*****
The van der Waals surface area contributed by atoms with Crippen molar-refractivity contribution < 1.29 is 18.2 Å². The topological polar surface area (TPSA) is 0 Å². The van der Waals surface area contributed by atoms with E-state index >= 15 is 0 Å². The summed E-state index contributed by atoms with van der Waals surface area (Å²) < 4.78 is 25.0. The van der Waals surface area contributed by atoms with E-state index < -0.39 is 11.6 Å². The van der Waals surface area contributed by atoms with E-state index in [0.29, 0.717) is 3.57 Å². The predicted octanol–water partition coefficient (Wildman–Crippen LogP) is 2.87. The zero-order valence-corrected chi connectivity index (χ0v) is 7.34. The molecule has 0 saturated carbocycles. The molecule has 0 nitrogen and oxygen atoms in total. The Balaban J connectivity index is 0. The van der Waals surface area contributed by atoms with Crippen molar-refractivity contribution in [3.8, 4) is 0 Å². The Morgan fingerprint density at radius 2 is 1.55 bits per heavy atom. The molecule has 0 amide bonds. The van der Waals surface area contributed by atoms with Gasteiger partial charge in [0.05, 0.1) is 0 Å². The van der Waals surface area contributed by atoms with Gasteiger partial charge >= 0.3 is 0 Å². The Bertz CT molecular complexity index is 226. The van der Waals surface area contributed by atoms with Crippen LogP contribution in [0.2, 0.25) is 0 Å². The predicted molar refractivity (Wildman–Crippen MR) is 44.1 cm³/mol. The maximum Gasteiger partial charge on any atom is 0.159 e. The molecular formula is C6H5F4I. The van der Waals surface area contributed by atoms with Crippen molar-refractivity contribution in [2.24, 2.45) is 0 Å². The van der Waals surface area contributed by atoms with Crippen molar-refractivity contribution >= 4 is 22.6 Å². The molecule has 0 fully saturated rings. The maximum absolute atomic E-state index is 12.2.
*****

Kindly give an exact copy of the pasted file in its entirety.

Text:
The van der Waals surface area contributed by atoms with Crippen molar-refractivity contribution < 1.29 is 18.2 Å². The topological polar surface area (TPSA) is 0 Å². The van der Waals surface area contributed by atoms with E-state index >= 15 is 0 Å². The summed E-state index contributed by atoms with van der Waals surface area (Å²) < 4.78 is 25.0. The van der Waals surface area contributed by atoms with E-state index < -0.39 is 11.6 Å². The van der Waals surface area contributed by atoms with E-state index in [0.29, 0.717) is 3.57 Å². The predicted octanol–water partition coefficient (Wildman–Crippen LogP) is 2.87. The zero-order valence-corrected chi connectivity index (χ0v) is 7.34. The molecule has 0 saturated carbocycles. The molecule has 0 nitrogen and oxygen atoms in total. The Balaban J connectivity index is 0. The van der Waals surface area contributed by atoms with Crippen molar-refractivity contribution in [3.8, 4) is 0 Å². The Morgan fingerprint density at radius 2 is 1.55 bits per heavy atom. The molecule has 0 amide bonds. The van der Waals surface area contributed by atoms with Gasteiger partial charge in [0.05, 0.1) is 0 Å². The van der Waals surface area contributed by atoms with Gasteiger partial charge >= 0.3 is 0 Å². The Bertz CT molecular complexity index is 226. The van der Waals surface area contributed by atoms with Crippen LogP contribution in [0.2, 0.25) is 0 Å². The predicted molar refractivity (Wildman–Crippen MR) is 44.1 cm³/mol. The maximum Gasteiger partial charge on any atom is 0.159 e. The molecular formula is C6H5F4I. The van der Waals surface area contributed by atoms with Crippen molar-refractivity contribution in [2.24, 2.45) is 0 Å². The van der Waals surface area contributed by atoms with Crippen molar-refractivity contribution >= 4 is 22.6 Å². The molecule has 0 fully saturated rings. The maximum absolute atomic E-state index is 12.2.